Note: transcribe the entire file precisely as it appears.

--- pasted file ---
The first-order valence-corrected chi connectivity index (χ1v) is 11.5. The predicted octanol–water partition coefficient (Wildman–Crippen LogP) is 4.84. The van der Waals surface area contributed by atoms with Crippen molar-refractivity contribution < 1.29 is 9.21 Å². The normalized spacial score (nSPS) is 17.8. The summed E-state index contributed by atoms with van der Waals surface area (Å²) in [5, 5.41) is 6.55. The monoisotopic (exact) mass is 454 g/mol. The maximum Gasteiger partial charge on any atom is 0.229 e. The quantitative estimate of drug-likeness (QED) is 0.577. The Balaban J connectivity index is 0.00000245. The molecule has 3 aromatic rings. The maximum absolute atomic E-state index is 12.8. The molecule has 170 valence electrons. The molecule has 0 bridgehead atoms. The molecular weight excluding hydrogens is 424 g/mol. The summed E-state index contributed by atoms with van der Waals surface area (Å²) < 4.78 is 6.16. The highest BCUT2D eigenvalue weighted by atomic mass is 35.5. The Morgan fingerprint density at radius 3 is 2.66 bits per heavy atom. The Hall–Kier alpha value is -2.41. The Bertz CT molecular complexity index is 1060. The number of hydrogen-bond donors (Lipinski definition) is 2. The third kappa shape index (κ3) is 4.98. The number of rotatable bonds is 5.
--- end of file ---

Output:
The first-order valence-corrected chi connectivity index (χ1v) is 11.5. The predicted octanol–water partition coefficient (Wildman–Crippen LogP) is 4.84. The van der Waals surface area contributed by atoms with Crippen molar-refractivity contribution < 1.29 is 9.21 Å². The normalized spacial score (nSPS) is 17.8. The summed E-state index contributed by atoms with van der Waals surface area (Å²) in [5, 5.41) is 6.55. The monoisotopic (exact) mass is 454 g/mol. The maximum Gasteiger partial charge on any atom is 0.229 e. The quantitative estimate of drug-likeness (QED) is 0.577. The Balaban J connectivity index is 0.00000245. The molecule has 3 aromatic rings. The maximum absolute atomic E-state index is 12.8. The molecule has 170 valence electrons. The molecule has 0 bridgehead atoms. The molecular weight excluding hydrogens is 424 g/mol. The summed E-state index contributed by atoms with van der Waals surface area (Å²) < 4.78 is 6.16. The highest BCUT2D eigenvalue weighted by atomic mass is 35.5. The Morgan fingerprint density at radius 3 is 2.66 bits per heavy atom. The Hall–Kier alpha value is -2.41. The Bertz CT molecular complexity index is 1060. The number of hydrogen-bond donors (Lipinski definition) is 2. The third kappa shape index (κ3) is 4.98. The number of rotatable bonds is 5.